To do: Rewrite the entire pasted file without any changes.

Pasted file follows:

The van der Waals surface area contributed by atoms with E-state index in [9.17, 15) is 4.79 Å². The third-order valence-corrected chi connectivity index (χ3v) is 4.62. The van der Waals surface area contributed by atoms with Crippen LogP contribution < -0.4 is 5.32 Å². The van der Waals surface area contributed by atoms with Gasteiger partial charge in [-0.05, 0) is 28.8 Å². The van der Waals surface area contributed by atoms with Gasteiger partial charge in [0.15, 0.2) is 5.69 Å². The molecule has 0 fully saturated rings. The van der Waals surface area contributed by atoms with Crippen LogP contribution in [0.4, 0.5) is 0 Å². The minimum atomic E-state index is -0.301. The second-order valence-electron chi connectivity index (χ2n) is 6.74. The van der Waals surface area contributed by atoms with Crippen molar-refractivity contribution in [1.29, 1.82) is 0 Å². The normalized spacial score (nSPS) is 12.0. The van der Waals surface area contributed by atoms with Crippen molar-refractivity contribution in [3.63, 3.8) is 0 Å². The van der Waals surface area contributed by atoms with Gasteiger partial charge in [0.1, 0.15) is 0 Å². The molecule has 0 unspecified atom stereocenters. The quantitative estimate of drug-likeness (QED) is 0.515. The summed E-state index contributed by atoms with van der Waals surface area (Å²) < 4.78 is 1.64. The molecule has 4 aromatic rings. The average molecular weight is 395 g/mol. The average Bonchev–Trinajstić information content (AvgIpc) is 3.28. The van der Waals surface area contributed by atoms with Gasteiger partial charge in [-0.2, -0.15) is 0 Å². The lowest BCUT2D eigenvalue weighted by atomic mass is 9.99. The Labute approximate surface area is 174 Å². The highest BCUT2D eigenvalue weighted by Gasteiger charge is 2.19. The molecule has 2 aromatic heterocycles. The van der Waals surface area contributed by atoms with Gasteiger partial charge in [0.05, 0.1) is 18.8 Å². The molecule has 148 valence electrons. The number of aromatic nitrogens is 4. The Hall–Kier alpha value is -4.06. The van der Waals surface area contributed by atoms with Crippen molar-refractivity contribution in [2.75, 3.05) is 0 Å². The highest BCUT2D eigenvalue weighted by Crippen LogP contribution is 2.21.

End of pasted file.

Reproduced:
The van der Waals surface area contributed by atoms with E-state index in [9.17, 15) is 4.79 Å². The third-order valence-corrected chi connectivity index (χ3v) is 4.62. The van der Waals surface area contributed by atoms with Crippen LogP contribution < -0.4 is 5.32 Å². The van der Waals surface area contributed by atoms with Gasteiger partial charge in [-0.05, 0) is 28.8 Å². The van der Waals surface area contributed by atoms with Gasteiger partial charge in [0.15, 0.2) is 5.69 Å². The molecule has 0 fully saturated rings. The van der Waals surface area contributed by atoms with Crippen LogP contribution in [0.4, 0.5) is 0 Å². The minimum atomic E-state index is -0.301. The second-order valence-electron chi connectivity index (χ2n) is 6.74. The van der Waals surface area contributed by atoms with Crippen molar-refractivity contribution in [1.29, 1.82) is 0 Å². The normalized spacial score (nSPS) is 12.0. The van der Waals surface area contributed by atoms with Crippen molar-refractivity contribution in [3.63, 3.8) is 0 Å². The van der Waals surface area contributed by atoms with Gasteiger partial charge in [0.1, 0.15) is 0 Å². The molecule has 0 unspecified atom stereocenters. The quantitative estimate of drug-likeness (QED) is 0.515. The summed E-state index contributed by atoms with van der Waals surface area (Å²) < 4.78 is 1.64. The molecule has 4 aromatic rings. The average molecular weight is 395 g/mol. The average Bonchev–Trinajstić information content (AvgIpc) is 3.28. The van der Waals surface area contributed by atoms with Gasteiger partial charge in [-0.2, -0.15) is 0 Å². The lowest BCUT2D eigenvalue weighted by atomic mass is 9.99. The Labute approximate surface area is 174 Å². The highest BCUT2D eigenvalue weighted by Gasteiger charge is 2.19. The molecule has 2 aromatic heterocycles. The van der Waals surface area contributed by atoms with Gasteiger partial charge in [0.05, 0.1) is 18.8 Å². The molecule has 148 valence electrons. The number of aromatic nitrogens is 4. The Hall–Kier alpha value is -4.06. The van der Waals surface area contributed by atoms with Crippen molar-refractivity contribution in [2.75, 3.05) is 0 Å². The highest BCUT2D eigenvalue weighted by Crippen LogP contribution is 2.21.